Hitmakers: Brian May Red Special
A closer look at the guitar the Queen guitarist lovingly calls, “the old girl”.
What is it?
You know! This homemade 1963-65 electric has graced Queen’s estimated 200-250 million worldwide album sales. Although almost universally known as The Red Special, Brian calls it “the old girl”.
Of course! After learning to play banjolele, young Brian’s teenage dream was an instrument that could “talk” to him and “feed back in a good way”, as per Jeff Beck. His father Harold, an electrical engineer who worked on Concorde’s landing system, helped Brian make it happen. “It took two years and was all done with hand tools, using any materials we could lay our hands on,” May says.
“The neck was part of an old fireplace. We hand-carved the inlay on the frets out of old mother-of-pearl buttons and the tremolo arm was made from a bicycle saddlebag holder, topped off with the tip of one of my mum’s knitting needles.” May fitted it with Burns Tri-Sonic pickups but re-wound them with reverse-wound/reverse-polarity and potted the coils.
Its scale length is 24 inches – neither Gibson nor Fender length. May worked out the correct fret placements via a 60s mainframe computer “with an overall capacity of about a thousandth of your laptop. The calculations were correct to 24 decimal places. Really! I have the printout somewhere.”
Over the years, authorised replicas have been built by John Birch, Greg Fryer, Andrew Guyton, Burns, Guild and, now, Brian May Guitars. It has its own book, co-written by May and G&B contributor Simon Bradley, its own Wikipedia page and, on tour it has even been under armed guard. Rock memorabilia auctioneers Cooper Owen say that it’s “impossible” to value such a unique guitar.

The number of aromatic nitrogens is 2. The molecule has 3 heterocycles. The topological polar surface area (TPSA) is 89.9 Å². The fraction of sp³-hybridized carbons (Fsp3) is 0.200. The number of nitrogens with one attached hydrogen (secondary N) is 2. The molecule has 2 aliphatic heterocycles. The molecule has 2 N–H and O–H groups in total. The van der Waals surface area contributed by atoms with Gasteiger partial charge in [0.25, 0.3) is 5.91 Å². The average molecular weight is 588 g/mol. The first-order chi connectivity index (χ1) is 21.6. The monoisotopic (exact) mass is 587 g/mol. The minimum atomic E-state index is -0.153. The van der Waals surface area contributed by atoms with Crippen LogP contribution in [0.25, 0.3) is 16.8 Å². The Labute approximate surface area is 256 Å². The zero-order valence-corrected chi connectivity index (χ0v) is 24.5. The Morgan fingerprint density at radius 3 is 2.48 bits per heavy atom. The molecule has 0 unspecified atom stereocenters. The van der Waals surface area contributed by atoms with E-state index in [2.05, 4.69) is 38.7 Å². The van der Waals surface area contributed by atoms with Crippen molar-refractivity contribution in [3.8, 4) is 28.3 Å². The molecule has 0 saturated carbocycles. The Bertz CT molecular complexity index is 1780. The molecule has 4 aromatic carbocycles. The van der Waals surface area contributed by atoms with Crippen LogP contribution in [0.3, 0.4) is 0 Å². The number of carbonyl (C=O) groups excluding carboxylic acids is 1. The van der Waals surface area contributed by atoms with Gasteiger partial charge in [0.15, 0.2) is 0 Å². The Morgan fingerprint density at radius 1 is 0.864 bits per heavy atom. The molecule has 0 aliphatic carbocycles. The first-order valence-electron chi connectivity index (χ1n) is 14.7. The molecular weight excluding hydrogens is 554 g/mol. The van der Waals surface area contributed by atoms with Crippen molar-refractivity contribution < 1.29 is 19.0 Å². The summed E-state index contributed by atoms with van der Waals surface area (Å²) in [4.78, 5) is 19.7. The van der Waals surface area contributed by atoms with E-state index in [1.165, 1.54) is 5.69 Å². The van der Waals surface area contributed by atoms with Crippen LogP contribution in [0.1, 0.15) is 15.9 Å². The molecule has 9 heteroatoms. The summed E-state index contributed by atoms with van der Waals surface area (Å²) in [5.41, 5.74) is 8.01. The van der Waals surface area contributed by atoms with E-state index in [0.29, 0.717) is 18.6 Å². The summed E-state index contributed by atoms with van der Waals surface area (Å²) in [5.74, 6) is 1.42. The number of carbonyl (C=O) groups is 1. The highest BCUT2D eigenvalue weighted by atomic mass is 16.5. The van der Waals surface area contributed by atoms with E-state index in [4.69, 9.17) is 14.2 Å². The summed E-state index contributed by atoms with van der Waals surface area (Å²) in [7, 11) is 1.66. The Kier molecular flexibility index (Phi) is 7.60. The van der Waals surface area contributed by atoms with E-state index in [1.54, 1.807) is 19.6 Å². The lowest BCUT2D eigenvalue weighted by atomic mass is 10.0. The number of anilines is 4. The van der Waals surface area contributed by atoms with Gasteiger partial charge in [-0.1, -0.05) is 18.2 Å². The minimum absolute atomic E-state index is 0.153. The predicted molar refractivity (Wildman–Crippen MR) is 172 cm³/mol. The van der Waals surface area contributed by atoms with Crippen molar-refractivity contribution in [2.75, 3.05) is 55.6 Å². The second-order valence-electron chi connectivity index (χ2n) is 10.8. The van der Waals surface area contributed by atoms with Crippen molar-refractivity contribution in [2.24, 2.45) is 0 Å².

Uniquely Brian it may be, but Teenage Fanclub’s Raymond McGinley used an authorised Guild RS copy (but with DiMarzio pickups) to record much of 1995’s Grand Prix album. “I couldn’t resist it. I thought, ‘No one else is gonna have the courage to play one of these on stage!’ I had to go for it.”
With all its switching, it boasts 27 basic tones – think Strat or Les Paul and beyond. Killer Queen, with one of Brian’s favourite solos, sums it up.
Similar retail buy
Brian May Guitars will rock you – the BMG Special is £649, the more authentic BMG Super is £2,950.
“Most people’s tone is actually in their fingers. I was quite shocked when I played with Hank Marvin. I always thought his tone was all about his guitar. He picked up my guitar and immediately it sounded like Hank Marvin… it’s what’s in the fingers, the spirit and the mind. I probably sound like me on any rig.”